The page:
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This, that and the other. Mostly the other
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50 Magic Moments : The ball of the century
Over the years, the greatest moments in cricket have frequently been enhanced by fine commentary. Two consummate professionals who you may not have heard of have covered some of the most memorable matches in history, and ESPNcricinfo is now proud to bring their words to a wider audience. These sporting moments may be familiar, but we think you'll agree that the contributions of these master practitioners elevate the action still further.
Stuart: 80 for 1 and Australia bring Shane Warne into the attack. What will Shaun be looking to do here, Ash?
Ash: He'll be looking to put it in the right areas; build some pressure.
Stuart: And how should England counter him?
Ash: They'll want to get on top of him early doors.
Stuart: Should they take a few deliveries, bide their time, see how much the ball's turning?
Ash: No, Stu, they want to get after him. Australia are behind the eight ball and a few Global Banking Incorporated Sixers will put them on the back foot. At the end of the day, as a batting unit, if you put the opposition bowling unit on the back foot, behind the eight ball, you're in the box seat.
Stuart: Interesting insights, Ash.
Ash: Yeah, they want to keep the foot on the throat and turn the screw.
Stuart: Wayne stands at his mark. At what better ground could a spinner make his Ashes debut? Old Trafford, where the great James Laker took 19 wickets in 1956. A day when I had a particularly delicious slice of battenburg cake, if memory serves - and my memory is particularly reliable, if I do say so myself.
Ash: We've got battenburg today, Stu. You're not confusing 1956 with today again, are you?
Stuart: My dear boy, I fear you may be correct. We do have battenburg today and indeed it is that particular cake I was thinking of. I thought I was benefiting from a Proustian rush as a result of the flavour, but actually all I was remembering was what was happening at this very moment.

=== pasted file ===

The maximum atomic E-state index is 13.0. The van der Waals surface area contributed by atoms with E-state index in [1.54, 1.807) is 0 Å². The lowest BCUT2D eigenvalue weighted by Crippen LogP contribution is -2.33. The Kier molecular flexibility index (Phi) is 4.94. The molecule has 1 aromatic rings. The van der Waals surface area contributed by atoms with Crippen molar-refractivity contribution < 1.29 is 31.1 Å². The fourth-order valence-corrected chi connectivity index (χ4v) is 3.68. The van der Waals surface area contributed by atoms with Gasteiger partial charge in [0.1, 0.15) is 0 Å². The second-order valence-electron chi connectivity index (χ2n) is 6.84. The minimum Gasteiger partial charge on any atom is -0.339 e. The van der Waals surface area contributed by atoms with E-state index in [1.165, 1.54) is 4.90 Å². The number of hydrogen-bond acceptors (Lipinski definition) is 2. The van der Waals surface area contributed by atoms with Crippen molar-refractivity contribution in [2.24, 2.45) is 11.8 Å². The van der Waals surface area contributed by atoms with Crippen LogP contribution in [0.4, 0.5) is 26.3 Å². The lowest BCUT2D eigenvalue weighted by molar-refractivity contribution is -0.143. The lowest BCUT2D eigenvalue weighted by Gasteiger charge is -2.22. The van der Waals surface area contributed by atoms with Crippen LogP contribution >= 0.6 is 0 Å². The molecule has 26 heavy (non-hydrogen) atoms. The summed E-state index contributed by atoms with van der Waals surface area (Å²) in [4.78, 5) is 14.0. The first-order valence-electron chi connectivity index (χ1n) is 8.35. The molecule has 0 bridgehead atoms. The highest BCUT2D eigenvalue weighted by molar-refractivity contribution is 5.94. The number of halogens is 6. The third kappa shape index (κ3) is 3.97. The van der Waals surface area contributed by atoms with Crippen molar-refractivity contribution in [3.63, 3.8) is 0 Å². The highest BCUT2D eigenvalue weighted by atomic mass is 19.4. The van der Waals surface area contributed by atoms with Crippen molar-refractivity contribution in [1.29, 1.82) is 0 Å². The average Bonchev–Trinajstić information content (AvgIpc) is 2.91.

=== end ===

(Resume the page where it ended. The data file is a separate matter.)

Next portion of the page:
Ash: It was the empty plate in front of you that tipped me off.
Stuart: Anyway, Shane Wayne runs in to bowl to Graham Gatting.
Stuart: What, the battenburg?
Ash: No, Gatting.
Stuart: Oh, my dear boy, you're quite right. Graham Gooch, sorry Greenidge, sorry Gatting. Graham Gatting has been given out lbw for - what was his score? I'll get you his score in a moment, but he was dismissed lbw to Wayne and I must say, Ash, that was a terrible decision, the ball pitched way outside leg and…
Ash: I think it was bowled actually, Stu.
Stuart: Bowled? Are you sure? Oh, yes, terribly sorry. I'm just watching the replay here and he was indeed bowled. Graham Greenidge, sorry Gooch, was bowled by Shaun Wayne for… Oh look! Is that an owl?
Ash: I think it's a magpie, actually, Stuart. Either way, I hope it banks with our sponsors Global Banking Incorporated.
Stuart: An exquisite delivery from the Australian. How do you assess the state of the game now, Ash?
Ash: Well, the English lads are behind the eight ball now, Stu. The batters need to shift the momentum, put the Aussie bowling unit under pressure.
Stuart: How should they set about this task?
Ash: They want to hit a few Global Banking Incorporated Sixers, Stu.
Stuart: I think, for my part, I might set about the task of polishing off this battenburg, Ash. The taste of it takes me right back to 1956, when a young Shane Laker bowled Jim Gatting with an extraordinary delivery. Did I ever tell you about that?
Alex Bowden blogs at King Cricket.
All quotes and "facts" in this article are made up, but you knew that already, didn't you?
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